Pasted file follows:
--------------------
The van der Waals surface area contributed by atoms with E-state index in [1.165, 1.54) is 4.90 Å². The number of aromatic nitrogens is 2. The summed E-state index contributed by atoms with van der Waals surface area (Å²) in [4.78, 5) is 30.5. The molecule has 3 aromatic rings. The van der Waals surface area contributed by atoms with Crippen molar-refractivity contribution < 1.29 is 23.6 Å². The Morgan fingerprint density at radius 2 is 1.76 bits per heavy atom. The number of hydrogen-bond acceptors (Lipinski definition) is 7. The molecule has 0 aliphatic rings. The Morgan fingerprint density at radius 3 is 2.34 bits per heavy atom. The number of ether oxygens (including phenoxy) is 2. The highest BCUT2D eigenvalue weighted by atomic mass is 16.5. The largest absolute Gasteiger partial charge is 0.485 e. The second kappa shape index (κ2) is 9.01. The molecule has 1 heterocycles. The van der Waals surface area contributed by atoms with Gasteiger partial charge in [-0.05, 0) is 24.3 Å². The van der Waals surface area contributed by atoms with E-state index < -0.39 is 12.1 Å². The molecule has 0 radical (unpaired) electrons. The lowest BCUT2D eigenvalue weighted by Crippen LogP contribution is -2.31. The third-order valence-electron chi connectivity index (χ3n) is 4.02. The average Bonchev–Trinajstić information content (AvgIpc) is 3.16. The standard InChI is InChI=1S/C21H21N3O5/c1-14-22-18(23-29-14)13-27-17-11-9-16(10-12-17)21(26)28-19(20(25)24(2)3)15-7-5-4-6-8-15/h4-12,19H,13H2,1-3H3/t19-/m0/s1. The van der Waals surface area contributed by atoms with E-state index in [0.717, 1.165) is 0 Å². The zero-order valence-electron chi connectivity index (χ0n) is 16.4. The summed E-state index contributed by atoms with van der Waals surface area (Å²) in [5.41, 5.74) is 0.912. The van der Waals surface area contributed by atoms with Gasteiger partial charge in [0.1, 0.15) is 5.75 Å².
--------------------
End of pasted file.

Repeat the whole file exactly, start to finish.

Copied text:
The van der Waals surface area contributed by atoms with E-state index in [1.165, 1.54) is 4.90 Å². The number of aromatic nitrogens is 2. The summed E-state index contributed by atoms with van der Waals surface area (Å²) in [4.78, 5) is 30.5. The molecule has 3 aromatic rings. The van der Waals surface area contributed by atoms with Crippen molar-refractivity contribution < 1.29 is 23.6 Å². The Morgan fingerprint density at radius 2 is 1.76 bits per heavy atom. The number of hydrogen-bond acceptors (Lipinski definition) is 7. The molecule has 0 aliphatic rings. The Morgan fingerprint density at radius 3 is 2.34 bits per heavy atom. The number of ether oxygens (including phenoxy) is 2. The highest BCUT2D eigenvalue weighted by atomic mass is 16.5. The largest absolute Gasteiger partial charge is 0.485 e. The second kappa shape index (κ2) is 9.01. The molecule has 1 heterocycles. The van der Waals surface area contributed by atoms with Gasteiger partial charge in [-0.05, 0) is 24.3 Å². The van der Waals surface area contributed by atoms with E-state index < -0.39 is 12.1 Å². The molecule has 0 radical (unpaired) electrons. The lowest BCUT2D eigenvalue weighted by Crippen LogP contribution is -2.31. The third-order valence-electron chi connectivity index (χ3n) is 4.02. The average Bonchev–Trinajstić information content (AvgIpc) is 3.16. The standard InChI is InChI=1S/C21H21N3O5/c1-14-22-18(23-29-14)13-27-17-11-9-16(10-12-17)21(26)28-19(20(25)24(2)3)15-7-5-4-6-8-15/h4-12,19H,13H2,1-3H3/t19-/m0/s1. The van der Waals surface area contributed by atoms with E-state index in [0.717, 1.165) is 0 Å². The zero-order valence-electron chi connectivity index (χ0n) is 16.4. The summed E-state index contributed by atoms with van der Waals surface area (Å²) in [5.41, 5.74) is 0.912. The van der Waals surface area contributed by atoms with Gasteiger partial charge in [0.1, 0.15) is 5.75 Å².